‘I’d go to Rwanda in all my holidays – I was a teacher until I recently retired. It required a lot of translation work, which my wife mostly did, and then we would give the information to our lawyers who would take several months to prepare documents to be accepted by the justice system. Amongst the suspects we have discovered are three doctors, a priest, a former governor – most of them are respected members of society. It’s very difficult to know the true number of genocide suspects currently living in France – but so far we have filed complaints against about 25. Without the work of our organisation, the Collective of Civil Plaintiffs for Rwanda, and others who have helped us there would be no investigation of genocide suspects in France.

‘There has been no help from the government. Then there’s the work of the French justice system, which for a long time has dragged its feet and didn’t have the means to pursue and investigate these people. That changed two years ago… but from the government there has been no help. Trying genocide suspects is an occasion to remember the French government’s role in Rwanda in 1994. We think that there was on the part of that government, a diplomatic, financial and military complicity… so bringing that all up on French soil makes those formerly responsible uncomfortable – and some of them are still quite powerful. So it doesn’t bring pleasure to anyone, and it’s clear that until now we’ve received no support at all from the French political world.

Alain Gauthier, center, a French school teacher and creator of the Collective of Civil Plaintiffs for Rwanda, and his wife Dafroza Gauthier, right, arrive at Paris law court for the trial of Pascal Simbikangwa, a 54-year-old former Hutu intelligence chief, who faces charges of complicity in genocide and complicity in war crimes, at Paris law court, Tuesday Feb. 4, 2014. (AP Photo/Remy de la Mauviniere)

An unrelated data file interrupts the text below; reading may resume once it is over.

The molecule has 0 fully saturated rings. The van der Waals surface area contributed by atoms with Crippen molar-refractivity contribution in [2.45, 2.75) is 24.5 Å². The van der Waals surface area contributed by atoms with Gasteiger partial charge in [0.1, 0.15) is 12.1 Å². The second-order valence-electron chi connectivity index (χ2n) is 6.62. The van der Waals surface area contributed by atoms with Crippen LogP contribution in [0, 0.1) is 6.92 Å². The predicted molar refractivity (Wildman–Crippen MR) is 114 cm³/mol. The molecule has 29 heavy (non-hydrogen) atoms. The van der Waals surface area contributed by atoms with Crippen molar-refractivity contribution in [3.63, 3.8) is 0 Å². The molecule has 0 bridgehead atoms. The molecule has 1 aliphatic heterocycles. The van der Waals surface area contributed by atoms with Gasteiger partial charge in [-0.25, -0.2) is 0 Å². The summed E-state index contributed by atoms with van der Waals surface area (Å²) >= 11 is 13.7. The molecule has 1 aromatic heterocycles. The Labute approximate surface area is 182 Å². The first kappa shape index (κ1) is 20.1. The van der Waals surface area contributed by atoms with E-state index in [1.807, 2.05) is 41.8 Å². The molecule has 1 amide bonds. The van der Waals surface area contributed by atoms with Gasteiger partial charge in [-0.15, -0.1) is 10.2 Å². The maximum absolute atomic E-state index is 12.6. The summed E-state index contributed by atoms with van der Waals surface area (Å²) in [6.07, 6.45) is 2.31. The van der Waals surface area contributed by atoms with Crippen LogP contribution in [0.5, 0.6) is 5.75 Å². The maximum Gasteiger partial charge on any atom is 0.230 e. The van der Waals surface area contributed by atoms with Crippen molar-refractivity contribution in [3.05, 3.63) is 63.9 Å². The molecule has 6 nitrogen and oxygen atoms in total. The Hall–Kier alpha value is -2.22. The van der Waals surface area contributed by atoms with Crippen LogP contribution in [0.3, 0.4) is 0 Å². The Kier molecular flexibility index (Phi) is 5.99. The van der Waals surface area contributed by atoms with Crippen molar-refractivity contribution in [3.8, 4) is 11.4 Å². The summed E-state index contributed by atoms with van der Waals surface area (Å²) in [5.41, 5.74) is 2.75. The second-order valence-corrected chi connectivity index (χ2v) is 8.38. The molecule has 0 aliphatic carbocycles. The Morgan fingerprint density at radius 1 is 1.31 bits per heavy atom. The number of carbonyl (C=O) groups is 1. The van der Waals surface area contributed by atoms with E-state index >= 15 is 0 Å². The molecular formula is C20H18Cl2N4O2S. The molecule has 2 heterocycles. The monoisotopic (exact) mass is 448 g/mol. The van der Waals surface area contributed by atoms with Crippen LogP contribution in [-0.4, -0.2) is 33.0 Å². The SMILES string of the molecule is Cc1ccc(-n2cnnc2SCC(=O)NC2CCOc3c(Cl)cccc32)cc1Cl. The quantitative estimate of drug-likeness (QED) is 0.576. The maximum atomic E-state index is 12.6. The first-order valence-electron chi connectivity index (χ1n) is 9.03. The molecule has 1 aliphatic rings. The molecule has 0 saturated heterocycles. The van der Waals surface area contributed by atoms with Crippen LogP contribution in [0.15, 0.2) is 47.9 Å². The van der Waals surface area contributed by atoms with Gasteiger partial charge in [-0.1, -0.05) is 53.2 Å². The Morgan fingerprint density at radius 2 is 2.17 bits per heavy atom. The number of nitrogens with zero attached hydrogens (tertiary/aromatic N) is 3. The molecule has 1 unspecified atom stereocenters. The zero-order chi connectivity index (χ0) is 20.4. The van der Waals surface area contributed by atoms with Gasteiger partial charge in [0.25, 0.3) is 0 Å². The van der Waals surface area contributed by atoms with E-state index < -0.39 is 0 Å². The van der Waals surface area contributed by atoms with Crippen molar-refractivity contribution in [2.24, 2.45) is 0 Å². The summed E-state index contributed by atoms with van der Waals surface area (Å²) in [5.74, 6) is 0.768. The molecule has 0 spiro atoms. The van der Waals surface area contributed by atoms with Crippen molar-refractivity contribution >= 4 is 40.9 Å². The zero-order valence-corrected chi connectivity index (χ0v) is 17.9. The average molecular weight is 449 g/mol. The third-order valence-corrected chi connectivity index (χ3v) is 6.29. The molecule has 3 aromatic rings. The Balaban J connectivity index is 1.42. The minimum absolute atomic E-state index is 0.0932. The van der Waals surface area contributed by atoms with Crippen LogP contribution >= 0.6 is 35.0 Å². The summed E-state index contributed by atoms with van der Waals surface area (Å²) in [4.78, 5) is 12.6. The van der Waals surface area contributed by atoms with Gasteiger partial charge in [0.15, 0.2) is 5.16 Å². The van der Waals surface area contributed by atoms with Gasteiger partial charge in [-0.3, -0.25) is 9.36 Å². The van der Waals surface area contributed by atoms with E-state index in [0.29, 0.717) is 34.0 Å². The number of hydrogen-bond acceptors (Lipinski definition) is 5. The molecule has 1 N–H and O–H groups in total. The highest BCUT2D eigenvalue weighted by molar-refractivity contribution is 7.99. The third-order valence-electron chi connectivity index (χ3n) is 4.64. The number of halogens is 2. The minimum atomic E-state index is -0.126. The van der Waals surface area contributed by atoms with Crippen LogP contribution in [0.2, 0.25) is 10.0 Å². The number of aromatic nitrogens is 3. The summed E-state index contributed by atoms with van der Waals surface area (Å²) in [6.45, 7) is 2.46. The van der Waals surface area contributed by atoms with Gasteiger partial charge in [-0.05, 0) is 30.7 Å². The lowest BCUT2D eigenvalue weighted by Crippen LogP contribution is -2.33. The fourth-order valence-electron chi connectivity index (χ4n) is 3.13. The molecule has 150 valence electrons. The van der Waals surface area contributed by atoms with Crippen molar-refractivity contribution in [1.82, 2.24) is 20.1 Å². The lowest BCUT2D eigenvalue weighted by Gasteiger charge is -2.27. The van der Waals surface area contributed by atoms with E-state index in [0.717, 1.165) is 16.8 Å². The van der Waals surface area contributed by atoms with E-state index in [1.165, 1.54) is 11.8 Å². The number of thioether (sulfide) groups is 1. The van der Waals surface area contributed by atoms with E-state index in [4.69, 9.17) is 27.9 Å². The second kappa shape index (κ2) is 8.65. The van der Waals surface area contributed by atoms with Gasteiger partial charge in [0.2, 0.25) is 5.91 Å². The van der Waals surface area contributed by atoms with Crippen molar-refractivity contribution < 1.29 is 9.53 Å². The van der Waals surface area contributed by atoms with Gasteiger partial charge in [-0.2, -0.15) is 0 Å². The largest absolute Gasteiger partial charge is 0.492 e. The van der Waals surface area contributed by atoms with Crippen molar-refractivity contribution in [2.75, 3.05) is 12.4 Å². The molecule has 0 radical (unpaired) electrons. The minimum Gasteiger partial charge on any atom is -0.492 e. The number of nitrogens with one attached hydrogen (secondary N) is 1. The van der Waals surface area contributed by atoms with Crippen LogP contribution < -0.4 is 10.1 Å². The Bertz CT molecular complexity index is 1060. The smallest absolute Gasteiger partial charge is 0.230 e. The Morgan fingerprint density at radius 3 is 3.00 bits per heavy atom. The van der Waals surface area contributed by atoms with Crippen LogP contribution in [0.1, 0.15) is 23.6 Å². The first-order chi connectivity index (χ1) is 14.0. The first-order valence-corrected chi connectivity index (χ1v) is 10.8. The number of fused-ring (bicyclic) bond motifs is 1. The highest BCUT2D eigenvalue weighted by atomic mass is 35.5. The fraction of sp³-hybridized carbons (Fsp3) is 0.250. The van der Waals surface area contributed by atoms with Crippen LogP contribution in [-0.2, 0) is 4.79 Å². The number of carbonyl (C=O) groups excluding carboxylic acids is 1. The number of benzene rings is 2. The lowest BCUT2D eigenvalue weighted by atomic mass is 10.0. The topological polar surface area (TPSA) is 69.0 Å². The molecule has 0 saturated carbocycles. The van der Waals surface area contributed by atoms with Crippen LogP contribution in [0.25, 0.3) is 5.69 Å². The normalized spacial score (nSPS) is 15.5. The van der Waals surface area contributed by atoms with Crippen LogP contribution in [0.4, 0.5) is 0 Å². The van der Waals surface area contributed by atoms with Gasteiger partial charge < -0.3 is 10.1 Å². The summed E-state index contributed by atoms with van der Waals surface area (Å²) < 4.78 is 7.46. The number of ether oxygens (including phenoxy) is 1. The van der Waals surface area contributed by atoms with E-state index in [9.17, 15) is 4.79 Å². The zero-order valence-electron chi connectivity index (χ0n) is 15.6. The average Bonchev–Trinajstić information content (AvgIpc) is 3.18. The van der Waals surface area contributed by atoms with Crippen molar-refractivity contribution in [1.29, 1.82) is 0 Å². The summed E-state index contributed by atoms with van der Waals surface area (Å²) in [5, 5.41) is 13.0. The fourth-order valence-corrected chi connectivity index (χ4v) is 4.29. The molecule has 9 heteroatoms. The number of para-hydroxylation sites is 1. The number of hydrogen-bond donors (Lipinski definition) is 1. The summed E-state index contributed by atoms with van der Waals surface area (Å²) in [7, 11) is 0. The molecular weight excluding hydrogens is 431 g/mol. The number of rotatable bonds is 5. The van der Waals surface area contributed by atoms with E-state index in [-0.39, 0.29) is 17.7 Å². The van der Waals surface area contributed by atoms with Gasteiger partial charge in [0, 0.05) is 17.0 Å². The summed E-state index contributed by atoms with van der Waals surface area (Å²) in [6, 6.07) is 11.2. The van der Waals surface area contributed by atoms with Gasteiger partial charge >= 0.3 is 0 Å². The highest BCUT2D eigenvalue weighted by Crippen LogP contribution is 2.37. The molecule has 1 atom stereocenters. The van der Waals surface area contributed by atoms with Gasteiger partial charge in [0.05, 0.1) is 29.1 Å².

Alain Gauthier, center, a French school teacher and creator of the Collective of Civil Plaintiffs for Rwanda, and his wife Dafroza Gauthier, right, arrive at Paris law court for the trial of Pascal Simbikangwa, a 54-year-old former Hutu intelligence chief, who faces charges of complicity in genocide and complicity in war crimes, at Paris law court, Tuesday Feb. 4, 2014. (AP Photo/Remy de la Mauviniere)

‘Pascal Simbikangwa is the first trial, which has come far too late. We just hope that it acts as a kind of incentive in French justice and that many others will soon be brought to trial. What we do, we do because we believe it is only justice that can give the victims who are no more the dignity that was taken away from them. We aim to do this “without hate or vengeance”, to take the expression of the Nazi hunter Simon Wiesenthal. What motivates us is essentially giving victims back their dignity’.

To donate to the Collective of Civil Plaintiffs for Rwanda so that the Gauthiers can continue to hunt down the murderers who elude justice, please click here.

To find out more about Collective of Civil Plaintiffs for Rwanda, click here.

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Angelina Jolie and William Hague visit survivors of sexual violence in Rwanda and the Democratic Republic of Congo

angelinajolie

Angelina Jolie and William Hague in the Democratic Republic of Congo yesterday ©AFP

Angelina Jolie and British Foreign Secretary William Hague visited the Democratic Republic of Congo on Monday to meet survivors of sexual violence as part of their campaign to tackle rape in war zones.

The number of women, girls, men and boys who have been subjected to rape in conflict zones numbers in the hundreds of thousands. 50,000 were raped in Bosnia, 64,000 in Sierra Leone, 200,000 in Congo and 400,000 in Rwanda. The UN has estimated that only 30 convictions have resulted from the Bosnian War.

Jolie and Hague spent time at the Nzolo Internally Displaced Persons camp, north of Goma and the Lac Vert camp on the edge of Goma. Their next stop is Rwanda.

The aim of the trip is to force the Group of Eight world powers to address the issue more seriously and the Foreign Secretary has said he will make the issue his priority when he hosts the annual meeting of G8 foreign ministers next month in London.

Hague has already put in place a 70-strong specialist team of police, lawyers, psychologists, doctors and forensic experts to help survivors and witnesses and has also contributed £1 million this financial year to support the Office of the UN Secretary-General’s Special Representative on Sexual Violence in Conflict.

Angelina Joile and William Hague in the DRC ©Telegraph

Angelina Joile and William Hague in the DRC ©Telegraph